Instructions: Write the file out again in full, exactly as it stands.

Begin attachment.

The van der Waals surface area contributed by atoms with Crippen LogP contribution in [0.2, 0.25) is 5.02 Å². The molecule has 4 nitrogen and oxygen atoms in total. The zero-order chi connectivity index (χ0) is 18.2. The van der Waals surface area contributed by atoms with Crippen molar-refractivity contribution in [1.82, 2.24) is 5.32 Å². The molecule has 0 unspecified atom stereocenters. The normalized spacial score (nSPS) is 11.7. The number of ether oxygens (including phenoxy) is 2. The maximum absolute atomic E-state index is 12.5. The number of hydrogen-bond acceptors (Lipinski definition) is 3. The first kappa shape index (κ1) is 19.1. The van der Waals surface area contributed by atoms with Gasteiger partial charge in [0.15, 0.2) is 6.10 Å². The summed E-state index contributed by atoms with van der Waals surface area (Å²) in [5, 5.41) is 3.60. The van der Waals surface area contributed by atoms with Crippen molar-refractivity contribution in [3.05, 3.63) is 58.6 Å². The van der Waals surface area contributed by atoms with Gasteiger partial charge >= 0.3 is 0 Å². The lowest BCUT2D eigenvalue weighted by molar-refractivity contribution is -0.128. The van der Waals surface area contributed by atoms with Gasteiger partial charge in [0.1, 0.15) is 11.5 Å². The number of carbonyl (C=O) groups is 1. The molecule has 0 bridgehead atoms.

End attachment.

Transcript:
The van der Waals surface area contributed by atoms with Crippen LogP contribution in [0.2, 0.25) is 5.02 Å². The molecule has 4 nitrogen and oxygen atoms in total. The zero-order chi connectivity index (χ0) is 18.2. The van der Waals surface area contributed by atoms with Crippen molar-refractivity contribution in [1.82, 2.24) is 5.32 Å². The molecule has 0 unspecified atom stereocenters. The normalized spacial score (nSPS) is 11.7. The number of ether oxygens (including phenoxy) is 2. The maximum absolute atomic E-state index is 12.5. The number of hydrogen-bond acceptors (Lipinski definition) is 3. The first kappa shape index (κ1) is 19.1. The van der Waals surface area contributed by atoms with Gasteiger partial charge in [0.15, 0.2) is 6.10 Å². The summed E-state index contributed by atoms with van der Waals surface area (Å²) in [5, 5.41) is 3.60. The van der Waals surface area contributed by atoms with Crippen molar-refractivity contribution in [3.05, 3.63) is 58.6 Å². The van der Waals surface area contributed by atoms with Gasteiger partial charge >= 0.3 is 0 Å². The lowest BCUT2D eigenvalue weighted by molar-refractivity contribution is -0.128. The van der Waals surface area contributed by atoms with Gasteiger partial charge in [0.1, 0.15) is 11.5 Å². The number of carbonyl (C=O) groups is 1. The molecule has 0 bridgehead atoms.